Archive for October, 2013

Mulberry cuttings

Ever since friends had their engagement party at a park near some white mulberry trees, I have been keen to go back and get some cuttings. That was years ago: this week I managed to get the cuttings!

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The black mulberries are also great apart from their fruit making just about the worst stains!

I have them in some willow tea. Apparently willow steeped overnight in hot water will make a diy rooting hormone. The kids and I collected a few handfuls from a nearby creek and cooked it up the day before we took cuttings.

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I haven’t ever had much luck with cuttings, but we’ll see how this goes. I’ll post the progress.

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Broad bean and broccoli progress

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The broad beans actually have beans on them! This is the prize bean, a whopper in miss 4’s lexicon.

The broccoli is coming along too:

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I don’t think we’re growing it at the right time of year, but we’ll see how it goes.

Finished bresaola

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The finished product! It has an even, deep color and it’s dried evenly throughout. I didn’t have any mould issues with it either.

The taste is pretty good too. I think I used too much sugar in the cure, and I might revise the spice mix for next time once I work out which aromatics I like.

The internet rightly tells you that you need a meat slicer to properly enjoy it. I don’t have one, and even with sharp knives and patience, it’s hard to get thin slices. If I keep going with curing I may have to invest in one.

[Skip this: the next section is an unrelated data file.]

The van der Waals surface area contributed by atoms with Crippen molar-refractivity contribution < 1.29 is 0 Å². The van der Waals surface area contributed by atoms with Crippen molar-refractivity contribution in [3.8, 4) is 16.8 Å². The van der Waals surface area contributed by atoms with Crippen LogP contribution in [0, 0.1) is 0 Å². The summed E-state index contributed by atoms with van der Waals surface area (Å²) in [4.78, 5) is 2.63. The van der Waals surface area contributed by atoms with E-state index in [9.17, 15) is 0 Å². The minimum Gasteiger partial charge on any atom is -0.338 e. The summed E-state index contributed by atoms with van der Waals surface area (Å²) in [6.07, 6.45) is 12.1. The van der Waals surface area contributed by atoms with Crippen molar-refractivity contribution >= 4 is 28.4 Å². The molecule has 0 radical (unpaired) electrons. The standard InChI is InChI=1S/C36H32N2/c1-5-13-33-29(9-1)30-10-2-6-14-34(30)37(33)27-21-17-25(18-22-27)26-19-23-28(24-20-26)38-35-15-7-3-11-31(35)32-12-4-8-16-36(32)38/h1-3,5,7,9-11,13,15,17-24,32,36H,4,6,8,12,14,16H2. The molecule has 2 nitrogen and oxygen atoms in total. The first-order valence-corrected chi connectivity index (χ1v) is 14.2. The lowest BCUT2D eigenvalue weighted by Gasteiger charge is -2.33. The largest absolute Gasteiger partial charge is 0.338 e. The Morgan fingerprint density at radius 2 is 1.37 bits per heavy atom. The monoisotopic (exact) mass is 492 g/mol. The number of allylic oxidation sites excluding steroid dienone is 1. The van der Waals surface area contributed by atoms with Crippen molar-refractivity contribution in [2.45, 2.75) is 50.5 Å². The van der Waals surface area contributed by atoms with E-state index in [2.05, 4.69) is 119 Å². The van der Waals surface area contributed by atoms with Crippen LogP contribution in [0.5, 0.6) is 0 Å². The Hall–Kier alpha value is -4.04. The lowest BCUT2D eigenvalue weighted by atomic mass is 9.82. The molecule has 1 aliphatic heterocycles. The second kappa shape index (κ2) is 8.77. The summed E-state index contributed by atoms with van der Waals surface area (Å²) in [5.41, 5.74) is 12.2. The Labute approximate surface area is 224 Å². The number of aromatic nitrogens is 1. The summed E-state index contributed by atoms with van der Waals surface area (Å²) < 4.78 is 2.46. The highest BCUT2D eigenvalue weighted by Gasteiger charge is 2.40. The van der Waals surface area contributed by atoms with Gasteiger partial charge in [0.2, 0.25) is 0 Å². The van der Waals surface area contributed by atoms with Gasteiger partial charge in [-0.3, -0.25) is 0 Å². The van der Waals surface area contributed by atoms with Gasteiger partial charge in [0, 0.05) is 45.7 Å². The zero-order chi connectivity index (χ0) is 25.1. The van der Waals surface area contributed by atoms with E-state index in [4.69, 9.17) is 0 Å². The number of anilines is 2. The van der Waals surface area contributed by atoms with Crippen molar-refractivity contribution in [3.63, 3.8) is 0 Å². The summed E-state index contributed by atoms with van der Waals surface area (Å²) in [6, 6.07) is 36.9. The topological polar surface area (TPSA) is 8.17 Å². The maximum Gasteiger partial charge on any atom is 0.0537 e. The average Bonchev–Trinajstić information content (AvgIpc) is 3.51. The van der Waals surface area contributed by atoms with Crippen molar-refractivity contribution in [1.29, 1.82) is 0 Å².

Preserved meat update

Canberra will have a very warm day tomorrow, so I have shifted my curing meat from under the house to the fridge. Something about meat and 30 degree temperatures doesn’t sound good.

After I brought it in, I weighed it to check its progress:

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It’s 800g even, which is only 50g above my target weight (1.08 kg x 0.7).

I also unwrapped it to get a good look:

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It looked and smelled ok. No sign of bad mold, just a pleasant meaty smell combined with old wine.

I’ve heard that sometimes curing meat will dry unevenly, and harden on the outside while staying wet in the middle. Apparently the fix for this is re-equilibrating the moisture in a plastic bag in the fridge, so I’m taking the opportunity to do this while it’s inside, just in case.

Spring update 1

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Alpine strawberries are fruiting already!

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Last year’s self seeded grape has bounced back

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Berries (Loganberry?) are flowering

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Last year’s bean teepee was a flop: take 2 in a new position

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Broad beans and purple beans in succession. We aim to use the purple beans as shade each year on the west side of the house. On the far left is mallow, a weed I’m cultivating to eat.

More food to die for

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From gathered mushrooms to old meat: this is my attempt at sort-of bresaola. I hadn’t heard of it till about 3 weeks ago. It’s air dried cured beef. I picked it in a mixture of salt, special pickling salt containing nitrates, sugar, herbs and spices for about 2 weeks in the fridge. Then a quick bath in wine and balsamic vinegar.

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It’s now wrapped in muslin and hanging under the house. It’s really a little warm for this kind of caper: should have been doing this a few months ago over winter. I’m also using the wrong cut of beef: chuck not round. But it’s only a little piece, so if it all goes horribly wrong I’m not throwing out very much. We’ll see in a month or so.

Stay warm, little veggies

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It’s going to be a very cold night after what had been the hottest winter on record in Canberra. To protect or baby tomatoes, it’s stakes, plastic and bricks to form a makeshift temporary cloche. It should be enough to keep the veggies safe. Hopefully it defrosts soon!

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